Risk aggregation and reporting challenges intensify for banks
The past month has been a busy one for G-SIBs – global systemically important banks – as they confront the challenges of “what full compliance looks like” in the context of the Basel Committee on Banking Supervision and its Principles for Effective Risk Data Aggregation and Risk Reporting, writes Steve Culp.
In late December 2013, BCBS published its progress report summarising G-SIBs’ preparedness to comply with those principles and the challenges they face as pursuit of full compliance continues in light of the January 2016 deadline.
The results of that progress report, industry-level discussions (e.g. via the Institute of International Finance), and conversations occurring at G-SIBs within risk management and finance divisions confirm that the journey to 2016 is fraught with enormous challenges. BCBS suggested that some bank self-assessment submissions were a bit too rosy and not consistent with Basel III principles. Furthermore, BCBS cautioned that some banks may have overstated their progress.
Furthermore, one-third of surveyed banks said they would not meet the deadline, although many are in the midst of large multi-year risk and finance IT transformation projects designed to bring them in compliance with Basel III.
So how can banks manage regulator expectations without merely employing tactical fixes to plug the gaps? Actually, addressing this question represents an opportunity for banks to re-evaluate their IT plans and the transitional delivery of aggregation and reporting capabilities. The goal: creative acceleration of some deliveries, while taking care to avoid compromising on the business imperative to increase process automation.
Discussions via the IIF confirm that banks are trying to use individual regulator feedback to identify which principles are essential and pre-requisites to others. Irrespective of prioritisation, the regulations require banks to achieve compliance across all Basel III principles. These include operational and liquidity/funding risks as well as credit and market risks.
The good news is that banks generally have established work streams to address the gaps and funding has or is being approved. As resources are deployed, internal subject matter experts in those organisations may find themselves stretched as they work with teams to address the regulatory requirements. Thorny data and reporting issues, highlighted by BCBS, which lie ahead include:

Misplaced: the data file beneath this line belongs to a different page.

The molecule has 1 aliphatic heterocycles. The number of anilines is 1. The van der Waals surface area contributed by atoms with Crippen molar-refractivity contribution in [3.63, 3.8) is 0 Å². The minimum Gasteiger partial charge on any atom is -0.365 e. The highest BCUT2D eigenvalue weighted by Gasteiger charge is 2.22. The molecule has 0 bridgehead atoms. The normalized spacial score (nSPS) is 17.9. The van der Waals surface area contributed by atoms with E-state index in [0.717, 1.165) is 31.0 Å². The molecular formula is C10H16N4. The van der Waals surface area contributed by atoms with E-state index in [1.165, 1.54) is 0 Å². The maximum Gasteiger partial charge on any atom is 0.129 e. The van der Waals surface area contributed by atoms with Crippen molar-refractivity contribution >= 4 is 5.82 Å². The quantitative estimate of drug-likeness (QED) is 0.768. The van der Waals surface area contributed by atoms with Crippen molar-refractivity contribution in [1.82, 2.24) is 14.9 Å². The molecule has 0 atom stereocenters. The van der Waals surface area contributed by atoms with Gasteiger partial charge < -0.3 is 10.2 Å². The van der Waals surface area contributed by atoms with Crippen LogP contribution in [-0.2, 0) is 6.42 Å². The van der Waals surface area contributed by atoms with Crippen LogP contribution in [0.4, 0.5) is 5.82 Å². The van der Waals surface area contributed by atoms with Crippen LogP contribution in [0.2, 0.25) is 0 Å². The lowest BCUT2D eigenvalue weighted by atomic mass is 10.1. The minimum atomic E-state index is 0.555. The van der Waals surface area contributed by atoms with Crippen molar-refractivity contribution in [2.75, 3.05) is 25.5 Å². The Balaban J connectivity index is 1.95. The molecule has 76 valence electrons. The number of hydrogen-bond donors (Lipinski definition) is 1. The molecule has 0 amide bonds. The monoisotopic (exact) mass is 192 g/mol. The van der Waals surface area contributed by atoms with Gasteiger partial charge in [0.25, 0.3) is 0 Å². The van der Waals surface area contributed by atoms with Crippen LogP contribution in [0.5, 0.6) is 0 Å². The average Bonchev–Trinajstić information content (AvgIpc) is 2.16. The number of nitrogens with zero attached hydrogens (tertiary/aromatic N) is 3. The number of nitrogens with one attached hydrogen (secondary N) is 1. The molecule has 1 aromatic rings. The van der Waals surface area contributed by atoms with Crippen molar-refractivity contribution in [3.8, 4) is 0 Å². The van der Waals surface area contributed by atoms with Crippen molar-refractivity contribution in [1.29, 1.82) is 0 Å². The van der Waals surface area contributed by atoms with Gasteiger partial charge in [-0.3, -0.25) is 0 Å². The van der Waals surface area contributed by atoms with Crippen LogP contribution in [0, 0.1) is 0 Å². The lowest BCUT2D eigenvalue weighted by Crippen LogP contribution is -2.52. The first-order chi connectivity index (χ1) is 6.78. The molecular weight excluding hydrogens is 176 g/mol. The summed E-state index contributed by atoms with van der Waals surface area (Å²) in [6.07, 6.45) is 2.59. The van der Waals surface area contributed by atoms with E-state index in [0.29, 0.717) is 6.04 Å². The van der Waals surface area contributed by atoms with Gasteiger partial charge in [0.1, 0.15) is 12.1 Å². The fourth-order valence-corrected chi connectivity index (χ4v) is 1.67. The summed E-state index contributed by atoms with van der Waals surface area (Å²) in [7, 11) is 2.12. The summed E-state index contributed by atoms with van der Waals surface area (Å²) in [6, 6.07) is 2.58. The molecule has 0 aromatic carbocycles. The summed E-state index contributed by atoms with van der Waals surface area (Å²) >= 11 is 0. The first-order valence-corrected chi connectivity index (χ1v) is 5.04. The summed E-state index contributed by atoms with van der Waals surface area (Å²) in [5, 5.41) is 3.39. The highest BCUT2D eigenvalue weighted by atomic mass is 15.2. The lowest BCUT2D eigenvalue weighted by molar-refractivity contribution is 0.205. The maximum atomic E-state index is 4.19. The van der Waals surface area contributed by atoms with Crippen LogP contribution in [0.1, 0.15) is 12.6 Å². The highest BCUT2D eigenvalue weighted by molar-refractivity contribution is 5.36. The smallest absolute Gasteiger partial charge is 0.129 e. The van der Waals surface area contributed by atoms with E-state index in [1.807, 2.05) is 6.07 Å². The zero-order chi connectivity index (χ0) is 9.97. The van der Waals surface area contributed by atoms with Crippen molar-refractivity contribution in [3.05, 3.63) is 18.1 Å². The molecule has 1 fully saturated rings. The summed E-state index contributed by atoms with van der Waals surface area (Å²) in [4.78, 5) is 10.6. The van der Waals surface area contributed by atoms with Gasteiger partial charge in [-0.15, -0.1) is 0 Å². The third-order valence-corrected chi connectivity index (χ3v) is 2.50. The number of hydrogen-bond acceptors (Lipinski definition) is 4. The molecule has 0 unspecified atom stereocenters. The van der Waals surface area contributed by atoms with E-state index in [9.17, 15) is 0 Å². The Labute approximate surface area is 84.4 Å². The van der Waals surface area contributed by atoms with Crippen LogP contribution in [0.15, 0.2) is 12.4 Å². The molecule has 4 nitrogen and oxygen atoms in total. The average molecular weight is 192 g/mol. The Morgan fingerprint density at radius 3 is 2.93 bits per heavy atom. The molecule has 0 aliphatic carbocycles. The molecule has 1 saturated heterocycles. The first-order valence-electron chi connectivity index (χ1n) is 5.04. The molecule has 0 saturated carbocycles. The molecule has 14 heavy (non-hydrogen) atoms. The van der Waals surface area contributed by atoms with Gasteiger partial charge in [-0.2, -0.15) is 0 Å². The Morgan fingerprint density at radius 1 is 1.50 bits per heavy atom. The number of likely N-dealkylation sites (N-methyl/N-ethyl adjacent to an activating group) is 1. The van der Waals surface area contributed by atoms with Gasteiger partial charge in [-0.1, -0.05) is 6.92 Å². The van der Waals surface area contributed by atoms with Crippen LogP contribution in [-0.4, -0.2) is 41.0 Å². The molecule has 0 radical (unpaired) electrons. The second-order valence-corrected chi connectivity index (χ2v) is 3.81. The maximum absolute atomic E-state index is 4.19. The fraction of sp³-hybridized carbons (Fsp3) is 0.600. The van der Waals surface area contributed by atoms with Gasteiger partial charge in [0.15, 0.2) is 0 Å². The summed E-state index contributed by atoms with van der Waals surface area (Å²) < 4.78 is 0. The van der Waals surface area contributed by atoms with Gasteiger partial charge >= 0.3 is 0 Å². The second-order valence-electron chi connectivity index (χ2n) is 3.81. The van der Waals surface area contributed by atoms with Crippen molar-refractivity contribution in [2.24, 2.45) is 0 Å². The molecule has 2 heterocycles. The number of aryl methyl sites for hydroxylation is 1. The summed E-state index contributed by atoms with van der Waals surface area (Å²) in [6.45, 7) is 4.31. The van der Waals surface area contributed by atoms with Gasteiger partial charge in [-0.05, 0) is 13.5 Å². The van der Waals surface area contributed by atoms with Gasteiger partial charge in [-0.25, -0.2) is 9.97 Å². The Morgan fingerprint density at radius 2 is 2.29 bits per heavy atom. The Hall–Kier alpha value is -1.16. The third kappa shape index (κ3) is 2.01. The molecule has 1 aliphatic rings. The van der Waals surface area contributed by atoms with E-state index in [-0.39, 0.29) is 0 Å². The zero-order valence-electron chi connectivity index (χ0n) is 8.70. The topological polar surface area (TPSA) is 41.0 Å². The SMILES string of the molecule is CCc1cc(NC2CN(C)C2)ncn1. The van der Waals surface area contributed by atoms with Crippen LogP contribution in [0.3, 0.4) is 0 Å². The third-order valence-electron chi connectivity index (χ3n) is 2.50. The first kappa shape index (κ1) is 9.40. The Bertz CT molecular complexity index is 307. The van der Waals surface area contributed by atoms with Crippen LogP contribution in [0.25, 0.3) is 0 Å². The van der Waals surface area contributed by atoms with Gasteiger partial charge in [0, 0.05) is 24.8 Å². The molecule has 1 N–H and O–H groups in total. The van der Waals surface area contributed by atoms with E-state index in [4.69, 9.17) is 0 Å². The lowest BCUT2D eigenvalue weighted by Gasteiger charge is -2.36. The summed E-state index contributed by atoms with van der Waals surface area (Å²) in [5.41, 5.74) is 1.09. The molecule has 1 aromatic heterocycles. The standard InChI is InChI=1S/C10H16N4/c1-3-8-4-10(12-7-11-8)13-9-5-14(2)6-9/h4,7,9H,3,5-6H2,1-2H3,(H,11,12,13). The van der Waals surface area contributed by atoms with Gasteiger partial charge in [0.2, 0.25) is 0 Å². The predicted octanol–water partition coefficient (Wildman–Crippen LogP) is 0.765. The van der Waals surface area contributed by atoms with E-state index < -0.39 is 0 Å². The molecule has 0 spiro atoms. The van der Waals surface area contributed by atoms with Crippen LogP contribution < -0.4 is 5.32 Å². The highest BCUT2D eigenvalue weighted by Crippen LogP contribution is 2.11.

- Data quality checks around completeness of data. How should the more difficult process of ensuring data accuracy be addressed? How can they employ reasonable checks to verify data? What is the role of the front office businesses, as they are likely to be the ultimate owners of risk data and related inputs?
- How should data controls be aligned across Risk and Finance silos? Some reconciliation between risk data and accounting data now occurs. How can banks implement a truly aligned data model across these historically separate silos without establishing an internal cottage industry of costly, ineffective reconciliation-based activities?
- Scenario and stress test enrichment is being impacted by Comprehensive Capital Analysis and Review initiatives in the US and similar requirements are anticipated in the UK. How can this work be leveraged? As banks address these requirements, they also have the opportunity to shore up scenario frameworks to give senior management stress test results that are relevant and reliable.
Although G-SIBs are aware of the importance of making progress in these areas and they are taking steps to fully implement the principles, many of them foresee challenges ahead in their two year journey. Given the report, the good news appears to be that the majority of the banks do expect to meet the compliance schedule, while the others have significant work ahead of them to reprioritise their efforts and seek out an approach to meet the challenges ahead.